The Truth: Congress lacks constitutional authority to confer voting representation in the Senate and the House. Congressional representation is defined by the Constitution. For the same reason, Congress could not have given District of Columbia residents the right to vote in presidential elections. That required a constitutional amendment, the Twenty-Third Amendment.

They Say: Voting representation in Congress would give the residents of the District of Columbia greater self-government.

The Truth: It would not change the relationship between Congress and the District of Columbia, which is one of congressional oversight. Voting representation in Congress means only that we would have at most three votes in 535 in a national legislative body that would still maintain total control of our budget, our laws and our justice system. The best way to accomplish both self-government and voting representation in Congress is through statehood.

They Say: Granting statehood to the District of Columbia will require the repeal of the Twenty-Third Amendment, which gave D.C. citizens the right to vote in presidential elections.

The Truth: As a matter of constitutional prudence, the Twenty-Third Amendment should be repealed to avoid conferring presidential electoral powers on the Federal District, whose only voters would be the residents of the White House.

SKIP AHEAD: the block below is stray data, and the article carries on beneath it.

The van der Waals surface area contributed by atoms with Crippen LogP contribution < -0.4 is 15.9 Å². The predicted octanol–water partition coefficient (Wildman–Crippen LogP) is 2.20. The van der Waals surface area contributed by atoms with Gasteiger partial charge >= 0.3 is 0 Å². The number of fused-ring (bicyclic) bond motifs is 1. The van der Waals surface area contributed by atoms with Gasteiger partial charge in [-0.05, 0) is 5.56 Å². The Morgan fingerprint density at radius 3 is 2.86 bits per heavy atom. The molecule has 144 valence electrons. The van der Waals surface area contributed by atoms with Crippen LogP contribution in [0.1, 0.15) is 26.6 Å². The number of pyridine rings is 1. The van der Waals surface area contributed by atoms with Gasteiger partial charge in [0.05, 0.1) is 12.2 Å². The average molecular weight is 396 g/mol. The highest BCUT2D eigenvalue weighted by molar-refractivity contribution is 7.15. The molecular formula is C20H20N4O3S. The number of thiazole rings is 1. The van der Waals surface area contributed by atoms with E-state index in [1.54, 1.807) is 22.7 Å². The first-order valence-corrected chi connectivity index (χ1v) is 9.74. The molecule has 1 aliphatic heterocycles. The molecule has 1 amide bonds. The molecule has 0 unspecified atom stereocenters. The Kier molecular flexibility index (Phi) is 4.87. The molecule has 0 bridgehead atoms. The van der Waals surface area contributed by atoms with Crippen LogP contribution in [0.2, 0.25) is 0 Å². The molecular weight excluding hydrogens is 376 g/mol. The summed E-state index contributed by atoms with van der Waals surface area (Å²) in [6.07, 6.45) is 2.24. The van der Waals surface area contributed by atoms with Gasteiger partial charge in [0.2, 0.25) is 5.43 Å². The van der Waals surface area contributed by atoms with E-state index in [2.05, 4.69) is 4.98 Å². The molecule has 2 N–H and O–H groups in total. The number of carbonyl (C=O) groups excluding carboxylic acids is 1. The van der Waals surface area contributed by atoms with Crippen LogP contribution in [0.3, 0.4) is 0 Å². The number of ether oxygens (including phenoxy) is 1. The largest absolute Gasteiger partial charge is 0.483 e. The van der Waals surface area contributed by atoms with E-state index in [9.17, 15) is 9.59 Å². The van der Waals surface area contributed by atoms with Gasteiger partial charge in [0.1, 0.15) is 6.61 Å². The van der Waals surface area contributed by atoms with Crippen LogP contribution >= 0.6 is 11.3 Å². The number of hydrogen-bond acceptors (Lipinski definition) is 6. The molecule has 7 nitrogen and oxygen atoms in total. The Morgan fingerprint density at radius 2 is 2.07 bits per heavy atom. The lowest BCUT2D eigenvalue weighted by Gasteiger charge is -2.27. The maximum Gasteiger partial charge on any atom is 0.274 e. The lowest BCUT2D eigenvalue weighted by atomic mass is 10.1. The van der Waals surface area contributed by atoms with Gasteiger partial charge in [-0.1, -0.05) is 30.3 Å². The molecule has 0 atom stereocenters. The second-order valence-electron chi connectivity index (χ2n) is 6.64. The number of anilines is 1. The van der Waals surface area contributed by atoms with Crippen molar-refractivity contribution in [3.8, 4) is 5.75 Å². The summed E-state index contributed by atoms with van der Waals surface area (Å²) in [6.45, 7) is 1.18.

They Say: The fact that the federal government has taken over some of the state functions from the District of Columbia government means that DC cannot become a state.

The Truth: As soon as the District of Columbia becomes a state, those state functions taken over by the federal government can simply be returned to the new state.

They Say: Voting representation in Congress is a step toward statehood.

The Truth: Since the thirteen original states founded the country, thirty-seven new states have been created. There is not one case in which voting representation in Congress was a step along the way. Territories have petitioned Congress for statehood thirty-seven times and not one of these petitions was ultimately denied.

They Say: The historical reasons for Congress to retain control over the District of Columbia are still valid today.

The Truth: Initially, the federal government was much weaker than any of the state governments and it needed to establish its independence as a national body. Today, the power of the federal government is well established and is not threatened by any state. When the District of Columbia becomes a state, the federal government will still retain control of a pre-defined federal area.

They Say: The boundaries for the new state and for the new federal enclave have not been agreed upon.

The Truth: In 1986, the DC Statehood Compact Commission and the National Capitol Planning Commission agreed on the boundaries for the State of New Columbia and for the federal enclave. This decision is easily revisited, if that becomes necessary.

For an explanation of the transfer of federal and local authority to the new state, see: Statehood for the District of Columbia: a workplan for completing the transition, prepared for the D.C. Statehood Compact Commission by the National Academy of Public Administration. May, 1990.